FTA cards are regarded as a method of choice for the preservation and storage of blood and saliva prior to genetic testing. In this study, we compared the recommended protocol of DNA purification and amplification from FTA cards to a method we developed in the laboratory. Our simplified method was tailored for amplification using the AmpFLSTR SGM Plus kit. The modified method proved to decrease artifacts in DNA profiles and was more time- and cost-effective than the manufacturer's protocol.


Gefrides L.A.,Forensic Biology Laboratory | Powell M.C.,Forensic Biology Laboratory | Donley M.A.,Forensic Biology Laboratory | Kahn R.,Forensic Biology Laboratory
Forensic Science International: Genetics | Year: 2010

Laboratories employ various approaches to ensure that their consumables are free of DNA contamination. They may purchase pre-treated consumables, perform quality control checks prior to casework, and use in-house profile databases for contamination detection. It is better to prevent contamination prior to DNA typing than identify it after samples are processed. To this end, laboratories may UV irradiate or autoclave consumables prior to use but treatment procedures are typically based on killing microorganisms and not on the elimination of DNA. We report a systematic study of UV and autoclave treatments on the persistence of DNA from saliva. This study was undertaken to determine the best decontamination strategy for the removal of DNA from laboratory consumables. We have identified autoclave and UV irradiation procedures that can eliminate nanogram quantities of contaminating DNA contained within cellular material. Autoclaving is more effective than UV irradiation because it can eliminate short fragments of contaminating DNA more effectively. Lengthy autoclave or UV irradiation treatments are required. Depending on bulb power, a UV crosslinker may take a minimum of 2 h to achieve an effective dose for elimination of nanogram quantities of contaminating DNA (>7250 mJ/cm2). Similarly autoclaving may also take 2 h to eliminate similar quantities of contaminating DNA. For this study, we used dried saliva stains to determine the effective dose. Dried saliva stains were chosen because purified DNA as well as fresh saliva are less difficult to eradicate than dried stains and also because consumable contamination is more likely to be in the form of a collection of dry cells. © 2009 Elsevier Ireland Ltd. All rights reserved.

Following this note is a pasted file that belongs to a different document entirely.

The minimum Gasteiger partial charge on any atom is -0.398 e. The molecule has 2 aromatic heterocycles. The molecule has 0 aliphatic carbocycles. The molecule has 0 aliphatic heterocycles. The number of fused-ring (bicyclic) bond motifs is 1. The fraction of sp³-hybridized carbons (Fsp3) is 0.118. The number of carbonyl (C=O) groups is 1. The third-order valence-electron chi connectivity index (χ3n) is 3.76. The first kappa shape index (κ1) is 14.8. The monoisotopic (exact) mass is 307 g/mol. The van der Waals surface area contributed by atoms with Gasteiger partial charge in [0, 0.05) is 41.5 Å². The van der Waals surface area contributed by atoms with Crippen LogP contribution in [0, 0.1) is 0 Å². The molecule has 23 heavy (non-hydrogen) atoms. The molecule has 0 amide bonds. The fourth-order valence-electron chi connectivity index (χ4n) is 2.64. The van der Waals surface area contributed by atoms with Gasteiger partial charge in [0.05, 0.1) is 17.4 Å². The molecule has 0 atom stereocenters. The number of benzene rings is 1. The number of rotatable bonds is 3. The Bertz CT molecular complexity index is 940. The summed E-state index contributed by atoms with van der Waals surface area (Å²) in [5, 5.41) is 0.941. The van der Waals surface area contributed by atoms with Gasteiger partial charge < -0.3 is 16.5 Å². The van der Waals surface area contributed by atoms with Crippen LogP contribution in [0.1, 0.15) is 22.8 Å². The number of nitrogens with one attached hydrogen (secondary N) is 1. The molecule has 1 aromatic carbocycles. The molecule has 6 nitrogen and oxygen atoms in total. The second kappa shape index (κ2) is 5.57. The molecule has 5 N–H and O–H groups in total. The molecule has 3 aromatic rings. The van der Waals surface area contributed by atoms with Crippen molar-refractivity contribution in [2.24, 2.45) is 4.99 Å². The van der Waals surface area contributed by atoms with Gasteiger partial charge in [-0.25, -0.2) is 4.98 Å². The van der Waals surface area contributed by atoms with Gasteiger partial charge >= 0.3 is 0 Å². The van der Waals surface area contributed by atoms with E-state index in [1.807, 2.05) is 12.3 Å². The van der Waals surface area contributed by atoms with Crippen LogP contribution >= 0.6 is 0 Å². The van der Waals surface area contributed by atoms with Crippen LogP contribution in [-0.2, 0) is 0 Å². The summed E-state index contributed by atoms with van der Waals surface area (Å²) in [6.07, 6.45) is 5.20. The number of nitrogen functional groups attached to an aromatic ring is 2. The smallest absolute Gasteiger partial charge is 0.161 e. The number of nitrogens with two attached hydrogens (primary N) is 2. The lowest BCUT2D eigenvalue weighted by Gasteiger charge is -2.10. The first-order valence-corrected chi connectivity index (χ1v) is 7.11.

PubMed | Forensic Biology Laboratory
Type: Journal Article | Journal: Forensic science international. Genetics | Year: 2013

In an effort to promote European cross-border cooperation in fighting crime and international terrorism the Treaty of Prm was drafted and accepted within the European forensic community. This move led to the commercial development of new multiplex kits which introduced five new STR loci and promised better performance. Recently the Israel Police DNA Casework and Database laboratories adopted the PowerPlex() ESI kit for routine use in our laboratories. Presented in this paper are examples of three types of ambiguous results encountered during the implementation of the PowerPlex() ESI kit into routine work. These ambiguous products presented themselves in the form of (1) extreme variants outside of loci borders, (2) failure to amplify sister allele pairs or expression of null alleles and (3) episodes of loss of separation of adjacent microvariants primarily in mixture samples. The re-analysis of all these samples using the PowerPlex() ESX kit successfully and rapidly clarified all three categories of anomalies. Spotlighting such events to the forensic community, especially regarding the novel loci introduced in these next generation kits, can aid in raising the analysts awareness to their future appearances and prevent possible erroneous conclusions. In addition, providing timely DNA results to investigating teams is of great importance and operational forensic laboratories do not have at their immediate disposal methods such as sequencing to elucidate such manifestations. We suggest that the complementary use of the PowerPlex() ESI and PowerPlex() ESX can provide a benefit for clarification purposes in routine casework.